Now that we've learned how to create folders and files, let's learn how to delete them. To delete empty folders you can use the command
rmdir , from English ' r and m hello d irectory', but this command is only possible if the folder is empty. To remove files and folders with content, we use the command
rm , to delete files is very simple, use the command
rm helloworld.txt and
ls to validate the execution.
Now let's go back to our user root folder to remove the Tutorial folder we created earlier, for that type
CD .. to go back a folder, and use the command
rm -r Tutorial, this command indicates that we want to forcibly and recursively remove (-r) the folder and any content inside.
Be very careful with the RM command
Be very careful when using the rm command, it can perform irreversible operations, especially if run with administrator privileges. If for some reason you deleted a file you didn't want, don't worry, maybe they can still be recovered .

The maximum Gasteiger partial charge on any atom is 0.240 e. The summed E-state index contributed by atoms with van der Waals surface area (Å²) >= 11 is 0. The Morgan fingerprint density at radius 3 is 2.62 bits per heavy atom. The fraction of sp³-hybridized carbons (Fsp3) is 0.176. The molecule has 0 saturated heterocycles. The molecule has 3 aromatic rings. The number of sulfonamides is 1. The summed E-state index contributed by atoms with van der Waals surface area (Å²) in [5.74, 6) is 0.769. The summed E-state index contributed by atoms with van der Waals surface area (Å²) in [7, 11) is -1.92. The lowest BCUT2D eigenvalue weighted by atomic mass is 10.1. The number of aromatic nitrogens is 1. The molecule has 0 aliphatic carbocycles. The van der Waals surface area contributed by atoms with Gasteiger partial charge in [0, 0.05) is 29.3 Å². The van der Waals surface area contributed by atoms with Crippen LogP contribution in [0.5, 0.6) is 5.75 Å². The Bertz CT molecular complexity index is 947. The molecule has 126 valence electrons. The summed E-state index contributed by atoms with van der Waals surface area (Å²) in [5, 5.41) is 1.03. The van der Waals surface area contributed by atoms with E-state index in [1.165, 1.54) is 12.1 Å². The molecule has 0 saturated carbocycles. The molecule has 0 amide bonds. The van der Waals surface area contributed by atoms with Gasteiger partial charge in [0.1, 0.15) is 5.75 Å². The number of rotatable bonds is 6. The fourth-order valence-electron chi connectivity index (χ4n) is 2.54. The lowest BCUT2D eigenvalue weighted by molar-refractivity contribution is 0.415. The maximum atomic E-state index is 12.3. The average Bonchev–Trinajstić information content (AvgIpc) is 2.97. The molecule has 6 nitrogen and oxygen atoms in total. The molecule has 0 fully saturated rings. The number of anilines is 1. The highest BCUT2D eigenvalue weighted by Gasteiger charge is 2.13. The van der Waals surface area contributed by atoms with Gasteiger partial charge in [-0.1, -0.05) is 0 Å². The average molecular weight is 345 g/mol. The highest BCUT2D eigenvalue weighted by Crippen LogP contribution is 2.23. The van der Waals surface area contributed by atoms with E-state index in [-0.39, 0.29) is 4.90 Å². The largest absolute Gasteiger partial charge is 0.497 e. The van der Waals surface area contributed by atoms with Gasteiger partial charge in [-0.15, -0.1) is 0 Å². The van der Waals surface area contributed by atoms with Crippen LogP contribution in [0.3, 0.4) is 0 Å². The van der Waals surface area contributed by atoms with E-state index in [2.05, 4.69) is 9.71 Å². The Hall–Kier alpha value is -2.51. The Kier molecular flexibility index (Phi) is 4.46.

So far we've run one command at a time, but it's possible to chain together a sequence of commands. The linux terminal accepts the use of operators, like those used in programming languages, in this tutorial we will focus only on the use of the operator
&& , known as and (e), it allows us to chain commands together. From our user root folder we will use the thread to create a folder; a text file with content; display the contents of this file:
cd ~ && mkdir Texts && echo "Hello world" > Texts/mundo.txt && cat Texts/mundo.txt
Commands with root privilege